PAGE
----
Wednesday, April 23, 2014

Our Group's Travel Rules 101-8. Put Down That Camera...for a while!

Or, How To Make Sure We're Still Talking To Each Other At the End of the Trip - 8

Sagada, Oct. 2012

Well, yes, of course everyone wants to take pictures! After all, in some places, they're the only things we're allowed to take. We take photos to help us remember, to preserve the moment, let us show family and friends the things and places we've seen.  

By the hanging coffins, Sagada

We take photos to show others where we've been, what we ate, what we saw, where we stayed....or, as Anna's King would say.."etcetera, etcetera!"  We take pictures of ourselves having fun, or just being there. 

By the entrance of Sumaguing Caves, Sagada

How many times have we come face to face with a centuries-old church, 

or a postcard-pretty river scene, or a waterfall gushing out of a rock by the highway

or a simple but beautifully-plated breakfast

and the first thing that comes to our minds is, "Facebook!"

But, picture this: you're on a small boat in the middle of Lake Sebu. It's just you and the lake, because you can't see anything else because of the fog surrounding you. Everyone on the boat  reaches for his/her camera, busy clicking away for facebook. In five seconds, the fog lifts, and you only notice it because the reflection of the sun on the water hurts your eyes. And you realize you missed the experience of being on a boat on a lake totally shrouded by thick fog. You were there, but you missed it. And worse, all you can see on your pictures is something like this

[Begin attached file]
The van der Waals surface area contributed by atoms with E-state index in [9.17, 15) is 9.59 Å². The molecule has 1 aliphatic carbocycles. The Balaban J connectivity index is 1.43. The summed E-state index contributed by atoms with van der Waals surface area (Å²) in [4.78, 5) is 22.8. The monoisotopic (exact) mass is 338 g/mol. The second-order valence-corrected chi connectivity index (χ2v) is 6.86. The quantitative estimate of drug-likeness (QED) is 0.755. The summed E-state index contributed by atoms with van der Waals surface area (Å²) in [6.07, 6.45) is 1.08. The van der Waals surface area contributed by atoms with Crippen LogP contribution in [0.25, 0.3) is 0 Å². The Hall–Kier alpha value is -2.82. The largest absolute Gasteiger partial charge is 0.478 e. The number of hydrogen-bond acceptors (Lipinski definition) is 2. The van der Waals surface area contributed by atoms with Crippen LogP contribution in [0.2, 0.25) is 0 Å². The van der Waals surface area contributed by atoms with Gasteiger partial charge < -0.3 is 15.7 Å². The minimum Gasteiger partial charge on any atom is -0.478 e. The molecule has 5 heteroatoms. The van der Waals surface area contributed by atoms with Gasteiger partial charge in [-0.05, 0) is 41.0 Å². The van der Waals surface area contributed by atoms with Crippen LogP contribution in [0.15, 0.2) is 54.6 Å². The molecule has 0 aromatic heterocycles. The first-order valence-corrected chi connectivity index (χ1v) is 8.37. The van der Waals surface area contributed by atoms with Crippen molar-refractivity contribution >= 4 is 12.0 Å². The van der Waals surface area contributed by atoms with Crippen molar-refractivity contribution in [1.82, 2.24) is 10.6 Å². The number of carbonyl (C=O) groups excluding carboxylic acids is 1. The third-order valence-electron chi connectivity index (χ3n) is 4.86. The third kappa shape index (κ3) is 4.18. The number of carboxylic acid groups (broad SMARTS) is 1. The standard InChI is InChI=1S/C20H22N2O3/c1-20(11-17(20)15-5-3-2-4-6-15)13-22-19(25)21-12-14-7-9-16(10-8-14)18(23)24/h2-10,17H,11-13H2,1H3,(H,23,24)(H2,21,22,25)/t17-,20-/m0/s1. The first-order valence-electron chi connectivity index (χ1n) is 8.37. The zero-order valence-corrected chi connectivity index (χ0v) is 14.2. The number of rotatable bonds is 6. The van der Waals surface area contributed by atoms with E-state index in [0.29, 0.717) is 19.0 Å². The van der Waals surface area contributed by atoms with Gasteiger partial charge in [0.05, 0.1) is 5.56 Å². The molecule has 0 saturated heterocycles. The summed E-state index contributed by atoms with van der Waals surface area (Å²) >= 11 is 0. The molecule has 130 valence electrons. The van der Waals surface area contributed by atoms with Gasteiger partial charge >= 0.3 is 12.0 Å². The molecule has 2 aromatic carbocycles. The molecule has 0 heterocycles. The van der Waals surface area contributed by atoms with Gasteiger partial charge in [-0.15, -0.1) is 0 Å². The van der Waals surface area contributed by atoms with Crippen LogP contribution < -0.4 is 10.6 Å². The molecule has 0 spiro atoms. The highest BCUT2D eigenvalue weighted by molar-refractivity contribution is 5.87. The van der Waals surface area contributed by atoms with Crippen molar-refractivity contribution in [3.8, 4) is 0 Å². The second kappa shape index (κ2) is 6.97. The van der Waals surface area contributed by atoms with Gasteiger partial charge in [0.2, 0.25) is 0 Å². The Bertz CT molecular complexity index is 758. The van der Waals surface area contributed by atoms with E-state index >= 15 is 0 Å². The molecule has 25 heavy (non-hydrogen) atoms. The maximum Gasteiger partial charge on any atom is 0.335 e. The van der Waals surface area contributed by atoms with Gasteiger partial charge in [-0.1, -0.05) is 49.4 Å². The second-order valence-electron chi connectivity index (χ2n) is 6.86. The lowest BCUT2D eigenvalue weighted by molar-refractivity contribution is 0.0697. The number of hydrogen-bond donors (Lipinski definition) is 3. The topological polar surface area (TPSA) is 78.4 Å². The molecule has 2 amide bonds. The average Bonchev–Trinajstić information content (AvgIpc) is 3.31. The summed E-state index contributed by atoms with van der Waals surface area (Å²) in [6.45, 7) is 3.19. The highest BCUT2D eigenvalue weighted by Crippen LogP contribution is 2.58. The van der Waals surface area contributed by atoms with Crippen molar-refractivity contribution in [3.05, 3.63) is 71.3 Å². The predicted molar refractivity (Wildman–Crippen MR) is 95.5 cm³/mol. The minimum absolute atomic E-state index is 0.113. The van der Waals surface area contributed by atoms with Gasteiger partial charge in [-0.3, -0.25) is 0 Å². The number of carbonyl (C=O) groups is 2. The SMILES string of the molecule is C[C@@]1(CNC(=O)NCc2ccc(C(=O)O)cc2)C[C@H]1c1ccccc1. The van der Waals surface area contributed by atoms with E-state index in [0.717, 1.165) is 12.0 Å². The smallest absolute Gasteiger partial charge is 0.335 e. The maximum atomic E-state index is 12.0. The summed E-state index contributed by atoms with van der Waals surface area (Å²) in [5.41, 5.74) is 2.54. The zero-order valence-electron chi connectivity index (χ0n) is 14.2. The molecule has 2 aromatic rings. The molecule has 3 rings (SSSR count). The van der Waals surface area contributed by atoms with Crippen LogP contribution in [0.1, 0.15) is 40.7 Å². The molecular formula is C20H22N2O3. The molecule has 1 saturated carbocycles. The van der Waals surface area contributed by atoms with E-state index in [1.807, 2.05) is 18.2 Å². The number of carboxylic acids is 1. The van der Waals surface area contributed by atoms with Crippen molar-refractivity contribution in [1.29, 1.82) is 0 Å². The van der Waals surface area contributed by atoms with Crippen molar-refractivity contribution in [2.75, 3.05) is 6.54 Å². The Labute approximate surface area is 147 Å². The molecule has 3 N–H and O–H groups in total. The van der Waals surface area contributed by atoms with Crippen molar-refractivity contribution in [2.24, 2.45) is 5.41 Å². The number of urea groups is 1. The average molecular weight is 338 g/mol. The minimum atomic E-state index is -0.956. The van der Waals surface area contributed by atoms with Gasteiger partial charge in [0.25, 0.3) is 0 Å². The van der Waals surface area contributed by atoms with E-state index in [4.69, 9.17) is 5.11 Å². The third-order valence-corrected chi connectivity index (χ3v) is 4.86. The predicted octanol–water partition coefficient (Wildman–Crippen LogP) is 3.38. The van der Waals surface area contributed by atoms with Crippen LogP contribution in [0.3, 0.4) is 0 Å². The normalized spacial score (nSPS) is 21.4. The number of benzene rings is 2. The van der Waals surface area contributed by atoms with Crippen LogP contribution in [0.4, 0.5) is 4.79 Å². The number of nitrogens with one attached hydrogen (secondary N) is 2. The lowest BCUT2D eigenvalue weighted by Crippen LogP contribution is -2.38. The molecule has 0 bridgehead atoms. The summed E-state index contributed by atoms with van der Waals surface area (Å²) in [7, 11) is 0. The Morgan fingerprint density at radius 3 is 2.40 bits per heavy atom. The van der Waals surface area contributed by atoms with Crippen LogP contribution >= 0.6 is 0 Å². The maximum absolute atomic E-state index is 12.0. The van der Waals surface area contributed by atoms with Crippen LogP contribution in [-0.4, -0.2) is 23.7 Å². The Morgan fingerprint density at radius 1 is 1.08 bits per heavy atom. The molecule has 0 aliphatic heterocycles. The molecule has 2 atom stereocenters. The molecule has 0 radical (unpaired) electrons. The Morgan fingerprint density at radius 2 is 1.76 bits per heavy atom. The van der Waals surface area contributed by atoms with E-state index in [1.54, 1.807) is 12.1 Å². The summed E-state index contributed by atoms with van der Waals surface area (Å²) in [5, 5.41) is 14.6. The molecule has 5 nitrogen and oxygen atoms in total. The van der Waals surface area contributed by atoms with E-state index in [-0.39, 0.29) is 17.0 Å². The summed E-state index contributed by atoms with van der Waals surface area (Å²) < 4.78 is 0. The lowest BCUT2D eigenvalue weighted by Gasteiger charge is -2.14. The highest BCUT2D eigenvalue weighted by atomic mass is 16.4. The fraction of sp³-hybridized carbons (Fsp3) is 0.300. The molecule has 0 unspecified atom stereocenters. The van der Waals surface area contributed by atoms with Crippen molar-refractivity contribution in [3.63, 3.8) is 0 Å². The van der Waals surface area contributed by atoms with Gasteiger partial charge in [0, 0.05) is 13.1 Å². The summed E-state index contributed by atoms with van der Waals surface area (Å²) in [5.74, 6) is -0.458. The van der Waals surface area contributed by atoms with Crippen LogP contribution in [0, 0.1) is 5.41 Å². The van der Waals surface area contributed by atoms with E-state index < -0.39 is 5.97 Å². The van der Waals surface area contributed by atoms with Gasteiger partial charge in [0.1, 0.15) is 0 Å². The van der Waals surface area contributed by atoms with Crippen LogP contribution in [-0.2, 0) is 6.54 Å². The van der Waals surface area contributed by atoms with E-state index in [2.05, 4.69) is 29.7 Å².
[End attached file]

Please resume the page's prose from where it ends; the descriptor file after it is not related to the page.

(Photo from,_California.jpg)

Trust us, we're talking from experience and we learned from that. 

By all means, take pictures, lot of pictures!  But don't just take pictures of the locals;  talk to them. 

Vegetable vendor along Halsema Highway

Don't just "shoot" the food ....savor it, ask how it's made, how it's grown. 

Pancit Luglug, Bangkerohan Public Market, Davao City

Shoot the scenery, the windows, the beach, the mountain...but also stay long enough to just keep still and savor the moment....savor the view,  "swim" in the experience of being there. No, drown in it! 

so that there are as many pictures in your heart as there are in your camera. 

"Travelling - it leaves you speechless, then turns you into a storyteller." - Ibn Batutta 


  1. NIce! Yes, it's important to savor the moment and not rush through the experience.